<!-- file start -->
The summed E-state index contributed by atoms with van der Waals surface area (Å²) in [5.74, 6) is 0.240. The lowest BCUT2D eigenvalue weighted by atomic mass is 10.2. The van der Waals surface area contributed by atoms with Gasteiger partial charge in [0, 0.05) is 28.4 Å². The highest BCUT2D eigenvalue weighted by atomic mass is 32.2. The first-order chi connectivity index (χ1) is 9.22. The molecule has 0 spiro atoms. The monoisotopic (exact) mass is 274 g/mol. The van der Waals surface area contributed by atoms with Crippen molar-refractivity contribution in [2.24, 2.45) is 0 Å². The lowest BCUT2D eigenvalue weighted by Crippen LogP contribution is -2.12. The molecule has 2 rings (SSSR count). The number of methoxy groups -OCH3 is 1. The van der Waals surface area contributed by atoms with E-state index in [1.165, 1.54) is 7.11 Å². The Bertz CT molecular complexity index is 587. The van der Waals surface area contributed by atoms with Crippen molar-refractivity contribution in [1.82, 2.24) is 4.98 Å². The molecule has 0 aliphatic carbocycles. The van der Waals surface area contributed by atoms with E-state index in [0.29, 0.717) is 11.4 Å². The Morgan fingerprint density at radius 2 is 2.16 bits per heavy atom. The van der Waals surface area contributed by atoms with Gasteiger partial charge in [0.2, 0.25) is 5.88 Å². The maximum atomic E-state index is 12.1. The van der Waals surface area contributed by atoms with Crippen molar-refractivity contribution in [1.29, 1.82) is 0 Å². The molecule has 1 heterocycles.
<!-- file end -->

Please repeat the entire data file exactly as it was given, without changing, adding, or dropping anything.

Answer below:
The summed E-state index contributed by atoms with van der Waals surface area (Å²) in [5.74, 6) is 0.240. The lowest BCUT2D eigenvalue weighted by atomic mass is 10.2. The van der Waals surface area contributed by atoms with Gasteiger partial charge in [0, 0.05) is 28.4 Å². The highest BCUT2D eigenvalue weighted by atomic mass is 32.2. The first-order chi connectivity index (χ1) is 9.22. The molecule has 0 spiro atoms. The monoisotopic (exact) mass is 274 g/mol. The van der Waals surface area contributed by atoms with Crippen molar-refractivity contribution in [2.24, 2.45) is 0 Å². The lowest BCUT2D eigenvalue weighted by Crippen LogP contribution is -2.12. The molecule has 2 rings (SSSR count). The number of methoxy groups -OCH3 is 1. The van der Waals surface area contributed by atoms with E-state index in [1.165, 1.54) is 7.11 Å². The Bertz CT molecular complexity index is 587. The van der Waals surface area contributed by atoms with Crippen molar-refractivity contribution in [1.82, 2.24) is 4.98 Å². The molecule has 0 aliphatic carbocycles. The van der Waals surface area contributed by atoms with E-state index in [0.29, 0.717) is 11.4 Å². The Morgan fingerprint density at radius 2 is 2.16 bits per heavy atom. The van der Waals surface area contributed by atoms with Gasteiger partial charge in [0.2, 0.25) is 5.88 Å². The maximum atomic E-state index is 12.1. The van der Waals surface area contributed by atoms with Crippen molar-refractivity contribution in [1.29, 1.82) is 0 Å². The molecule has 1 heterocycles.